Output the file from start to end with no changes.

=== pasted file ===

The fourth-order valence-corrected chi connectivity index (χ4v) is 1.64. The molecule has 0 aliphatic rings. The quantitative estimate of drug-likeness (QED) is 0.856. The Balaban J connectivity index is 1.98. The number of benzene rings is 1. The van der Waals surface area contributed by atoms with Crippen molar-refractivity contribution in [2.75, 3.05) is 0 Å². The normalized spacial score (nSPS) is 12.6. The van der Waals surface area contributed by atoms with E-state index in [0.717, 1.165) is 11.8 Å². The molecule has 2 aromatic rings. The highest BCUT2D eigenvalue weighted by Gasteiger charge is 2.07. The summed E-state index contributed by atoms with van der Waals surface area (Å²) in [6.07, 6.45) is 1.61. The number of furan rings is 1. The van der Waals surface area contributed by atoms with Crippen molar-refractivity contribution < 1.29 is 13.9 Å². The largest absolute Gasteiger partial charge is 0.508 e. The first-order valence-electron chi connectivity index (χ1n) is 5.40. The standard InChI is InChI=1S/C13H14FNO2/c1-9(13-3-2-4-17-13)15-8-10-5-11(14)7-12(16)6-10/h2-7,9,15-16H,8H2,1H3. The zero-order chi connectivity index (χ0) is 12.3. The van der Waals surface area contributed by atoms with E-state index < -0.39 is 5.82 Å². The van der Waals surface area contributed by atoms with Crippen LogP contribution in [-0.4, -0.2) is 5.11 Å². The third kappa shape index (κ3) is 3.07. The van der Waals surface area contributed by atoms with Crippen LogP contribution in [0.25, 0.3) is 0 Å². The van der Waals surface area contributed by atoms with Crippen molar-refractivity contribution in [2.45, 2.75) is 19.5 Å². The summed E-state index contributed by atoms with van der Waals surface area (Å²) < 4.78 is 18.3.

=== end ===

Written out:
The fourth-order valence-corrected chi connectivity index (χ4v) is 1.64. The molecule has 0 aliphatic rings. The quantitative estimate of drug-likeness (QED) is 0.856. The Balaban J connectivity index is 1.98. The number of benzene rings is 1. The van der Waals surface area contributed by atoms with Crippen molar-refractivity contribution in [2.75, 3.05) is 0 Å². The normalized spacial score (nSPS) is 12.6. The van der Waals surface area contributed by atoms with E-state index in [0.717, 1.165) is 11.8 Å². The molecule has 2 aromatic rings. The highest BCUT2D eigenvalue weighted by Gasteiger charge is 2.07. The summed E-state index contributed by atoms with van der Waals surface area (Å²) in [6.07, 6.45) is 1.61. The number of furan rings is 1. The van der Waals surface area contributed by atoms with Crippen molar-refractivity contribution < 1.29 is 13.9 Å². The largest absolute Gasteiger partial charge is 0.508 e. The first-order valence-electron chi connectivity index (χ1n) is 5.40. The standard InChI is InChI=1S/C13H14FNO2/c1-9(13-3-2-4-17-13)15-8-10-5-11(14)7-12(16)6-10/h2-7,9,15-16H,8H2,1H3. The zero-order chi connectivity index (χ0) is 12.3. The van der Waals surface area contributed by atoms with E-state index < -0.39 is 5.82 Å². The van der Waals surface area contributed by atoms with Crippen LogP contribution in [-0.4, -0.2) is 5.11 Å². The third kappa shape index (κ3) is 3.07. The van der Waals surface area contributed by atoms with Crippen LogP contribution in [0.25, 0.3) is 0 Å². The van der Waals surface area contributed by atoms with Crippen molar-refractivity contribution in [2.45, 2.75) is 19.5 Å². The summed E-state index contributed by atoms with van der Waals surface area (Å²) < 4.78 is 18.3.